Hiroshima: Despite being deserted, island has litter problem
13:23 JST, May 29, 2021
FUKUYAMA, Hiroshima — An uninhabited island in the Seto Inland Sea off the coast of Hiroshima Prefecture, has a small population of deer.
Unfortunately, the island is so littered with garbage that the local government and citizens have their hands full with cleaning efforts.
Uji Island, located 9 kilometers southeast of tourist attraction Tomonoura, is a small island with a circumference of about 4 kilometers that now falls under the ownership of the Fukuyama municipal government.
I was allowed to accompany the Fukuyama Convention and Visitors Association, which has been tasked with island beautification projects by the municipality, as they headed to the island via chartered boat.
As soon as we reached the shore, deer began to gather, seemingly out of nowhere. Although occasionally wary of us, they began to eat the grass offered to them.
“This is the method we use to perform head counts of the deer here,” said an association official.
This led me to wonder: Why are there deer living here and at what point did the island become uninhabited?
Pottery and other artifacts, dating as far back as the Jomon period, have been found at archaeological sites on the island’s north side. Some artifacts from approximately 1200 to 1600 have also been found.
According to the municipality, the island was owned by a local family during the Edo period (1603-1867), however, records from the Taisho era (1912-26) show it to have been uninhabited. Following World War II, entrepreneurs in Fukuyama cultivated the island to alleviate the food shortage, with about 40 people living there at one time. There was even a branch school, a reportedly small school with only about 10 elementary and junior high school students in attendance.
After the branch school shut its doors in January 1962, the island is believed to have become uninhabited once again.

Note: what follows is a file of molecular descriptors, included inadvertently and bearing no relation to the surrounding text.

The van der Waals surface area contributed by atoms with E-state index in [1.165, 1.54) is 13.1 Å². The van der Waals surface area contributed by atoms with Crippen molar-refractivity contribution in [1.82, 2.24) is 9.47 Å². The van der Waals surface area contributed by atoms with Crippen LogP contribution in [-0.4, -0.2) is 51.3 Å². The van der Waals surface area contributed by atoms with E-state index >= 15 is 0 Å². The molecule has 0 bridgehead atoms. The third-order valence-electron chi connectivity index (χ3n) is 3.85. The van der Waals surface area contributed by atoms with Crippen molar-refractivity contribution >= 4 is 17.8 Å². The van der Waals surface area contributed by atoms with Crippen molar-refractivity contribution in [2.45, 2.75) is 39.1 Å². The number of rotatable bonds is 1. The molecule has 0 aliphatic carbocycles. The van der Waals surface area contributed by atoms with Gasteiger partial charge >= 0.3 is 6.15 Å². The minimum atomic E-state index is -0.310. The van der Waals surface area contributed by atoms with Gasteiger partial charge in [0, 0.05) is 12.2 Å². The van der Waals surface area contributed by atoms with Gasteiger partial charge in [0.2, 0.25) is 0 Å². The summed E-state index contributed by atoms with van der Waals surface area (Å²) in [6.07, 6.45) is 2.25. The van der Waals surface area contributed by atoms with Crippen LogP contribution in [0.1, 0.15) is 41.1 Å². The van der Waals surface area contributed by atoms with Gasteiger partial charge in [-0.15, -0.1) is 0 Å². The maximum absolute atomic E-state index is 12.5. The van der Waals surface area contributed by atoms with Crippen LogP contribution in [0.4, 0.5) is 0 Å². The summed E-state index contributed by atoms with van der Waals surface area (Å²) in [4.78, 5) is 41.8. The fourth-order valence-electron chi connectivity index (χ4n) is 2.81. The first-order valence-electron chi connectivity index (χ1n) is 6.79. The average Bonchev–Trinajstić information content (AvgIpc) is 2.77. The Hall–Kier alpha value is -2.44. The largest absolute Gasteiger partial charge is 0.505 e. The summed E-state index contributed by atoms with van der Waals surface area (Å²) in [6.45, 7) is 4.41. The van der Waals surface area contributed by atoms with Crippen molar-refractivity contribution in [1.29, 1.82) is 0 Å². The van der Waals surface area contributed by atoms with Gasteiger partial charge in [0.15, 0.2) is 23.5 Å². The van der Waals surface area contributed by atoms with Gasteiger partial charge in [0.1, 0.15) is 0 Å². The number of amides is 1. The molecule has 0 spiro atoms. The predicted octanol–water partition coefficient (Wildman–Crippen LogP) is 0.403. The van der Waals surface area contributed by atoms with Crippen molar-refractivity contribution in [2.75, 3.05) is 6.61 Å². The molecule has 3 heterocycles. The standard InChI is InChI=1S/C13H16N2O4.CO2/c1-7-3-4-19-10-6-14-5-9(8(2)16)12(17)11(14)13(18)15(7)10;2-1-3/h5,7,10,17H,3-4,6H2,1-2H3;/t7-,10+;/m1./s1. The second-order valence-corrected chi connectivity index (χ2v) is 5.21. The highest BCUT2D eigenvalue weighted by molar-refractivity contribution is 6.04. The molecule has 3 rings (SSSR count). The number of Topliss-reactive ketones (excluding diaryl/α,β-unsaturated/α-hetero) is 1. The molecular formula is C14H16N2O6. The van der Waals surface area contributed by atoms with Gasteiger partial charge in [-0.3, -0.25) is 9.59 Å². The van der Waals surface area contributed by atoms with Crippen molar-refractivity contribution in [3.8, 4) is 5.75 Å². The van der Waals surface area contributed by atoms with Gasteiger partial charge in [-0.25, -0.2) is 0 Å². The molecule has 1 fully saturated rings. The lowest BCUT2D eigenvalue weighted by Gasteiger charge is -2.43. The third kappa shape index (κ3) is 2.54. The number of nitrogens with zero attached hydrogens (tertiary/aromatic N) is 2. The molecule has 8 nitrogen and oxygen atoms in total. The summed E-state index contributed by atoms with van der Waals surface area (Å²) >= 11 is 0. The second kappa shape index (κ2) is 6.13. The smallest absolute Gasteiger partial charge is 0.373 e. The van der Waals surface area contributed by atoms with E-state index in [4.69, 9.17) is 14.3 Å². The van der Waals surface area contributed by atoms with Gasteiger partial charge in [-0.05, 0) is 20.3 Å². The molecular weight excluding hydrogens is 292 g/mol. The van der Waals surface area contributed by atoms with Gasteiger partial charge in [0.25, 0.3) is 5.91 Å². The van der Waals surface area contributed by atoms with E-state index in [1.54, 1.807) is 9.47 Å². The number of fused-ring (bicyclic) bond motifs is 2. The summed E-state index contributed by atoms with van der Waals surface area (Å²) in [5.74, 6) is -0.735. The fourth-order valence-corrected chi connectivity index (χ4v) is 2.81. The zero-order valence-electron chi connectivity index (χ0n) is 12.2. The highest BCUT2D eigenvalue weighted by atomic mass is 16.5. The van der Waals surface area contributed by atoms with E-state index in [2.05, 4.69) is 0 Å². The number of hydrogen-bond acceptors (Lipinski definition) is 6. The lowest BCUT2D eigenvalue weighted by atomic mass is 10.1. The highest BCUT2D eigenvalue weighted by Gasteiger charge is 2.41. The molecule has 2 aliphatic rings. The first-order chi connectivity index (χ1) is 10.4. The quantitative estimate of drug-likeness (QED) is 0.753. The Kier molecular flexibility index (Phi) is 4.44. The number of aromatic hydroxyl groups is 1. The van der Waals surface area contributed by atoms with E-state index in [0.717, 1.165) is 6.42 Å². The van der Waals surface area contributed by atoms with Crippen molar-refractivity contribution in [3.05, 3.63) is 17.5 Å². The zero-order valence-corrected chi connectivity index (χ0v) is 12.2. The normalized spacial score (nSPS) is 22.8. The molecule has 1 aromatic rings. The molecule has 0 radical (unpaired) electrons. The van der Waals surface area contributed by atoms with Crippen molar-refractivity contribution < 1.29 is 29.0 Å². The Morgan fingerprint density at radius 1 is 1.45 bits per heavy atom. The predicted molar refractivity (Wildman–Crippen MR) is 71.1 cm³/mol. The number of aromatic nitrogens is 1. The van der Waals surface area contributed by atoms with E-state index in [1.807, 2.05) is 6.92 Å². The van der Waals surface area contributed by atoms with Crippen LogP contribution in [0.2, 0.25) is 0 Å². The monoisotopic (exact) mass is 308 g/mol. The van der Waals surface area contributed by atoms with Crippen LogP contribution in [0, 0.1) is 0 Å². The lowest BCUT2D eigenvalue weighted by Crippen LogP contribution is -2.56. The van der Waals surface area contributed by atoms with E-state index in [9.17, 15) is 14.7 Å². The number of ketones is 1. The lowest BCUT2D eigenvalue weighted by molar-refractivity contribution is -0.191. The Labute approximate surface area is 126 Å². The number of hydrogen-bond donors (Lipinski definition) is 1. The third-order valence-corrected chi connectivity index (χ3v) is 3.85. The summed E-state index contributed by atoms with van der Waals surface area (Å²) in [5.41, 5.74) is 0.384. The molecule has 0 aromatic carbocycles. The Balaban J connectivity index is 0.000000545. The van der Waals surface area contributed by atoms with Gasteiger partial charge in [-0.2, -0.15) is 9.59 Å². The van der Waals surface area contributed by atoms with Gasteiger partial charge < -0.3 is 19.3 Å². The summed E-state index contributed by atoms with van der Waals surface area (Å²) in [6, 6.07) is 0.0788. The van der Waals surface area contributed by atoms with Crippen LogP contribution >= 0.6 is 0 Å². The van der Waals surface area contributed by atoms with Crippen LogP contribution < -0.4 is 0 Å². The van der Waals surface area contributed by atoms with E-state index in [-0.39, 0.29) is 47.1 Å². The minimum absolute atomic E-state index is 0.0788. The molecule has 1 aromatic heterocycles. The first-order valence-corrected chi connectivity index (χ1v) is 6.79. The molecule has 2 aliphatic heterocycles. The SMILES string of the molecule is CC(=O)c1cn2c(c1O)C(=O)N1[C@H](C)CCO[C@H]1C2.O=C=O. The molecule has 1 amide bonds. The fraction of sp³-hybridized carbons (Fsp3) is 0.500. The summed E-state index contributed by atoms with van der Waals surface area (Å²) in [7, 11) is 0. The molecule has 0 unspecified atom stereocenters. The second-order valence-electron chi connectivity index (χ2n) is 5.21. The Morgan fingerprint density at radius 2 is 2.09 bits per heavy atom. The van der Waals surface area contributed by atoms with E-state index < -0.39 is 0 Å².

In 1930, prior to the war, a portion of the island was purchased from the central government by the municipality of what was then Hashirijima Village, and in 1961 and 1963, the Fukuyama municipal government purchased other portions from individuals and companies. While the reason behind the purchase remains unknown, documents from that time describe the land as being for a park. Currently, there are no plans to convert the area into a park.
As for the deer, they were originally kept in Fukuyama Castle Park. The municipality later released five deer along with 50 peacocks on Uji Island in 1985, claiming that it was an effort to “return them to nature.” A recent survey of the area confirmed 11 to 13 deer and one peacock to be living on the island.
Hitoshi Takahashi, president of the Setonaikai Ujishima Club (Seto Inland Sea Uji Island club), first came to the island around 1983 with his friends on a yacht. Surprised at the amount of garbage that drifted ashore, Takahashi has been collecting garbage every year since 1984, calling on citizens to join him.
“I’ve seen coral on the ocean floor before,” he said, “but that natural beauty is starting to break down.”
Indeed, the island is littered with empty plastic bottles and beer cans. According to an association staff member, tables, chairs and nets, which seem to have been thrown away after being used for barbecues and camping have also been found.
They have also seen instances of deer nibbling on abandoned bags of discarded food.
About 70,000 square meters of forest land in the eastern part of the island was destroyed in a fire in 2019. The fire department, which found wood piled up on the beach, presumed that a bonfire was the cause.
I felt as though I could hear the deer begging, “If you come to the island, please keep it clean and safe.”
A map of Uji-island
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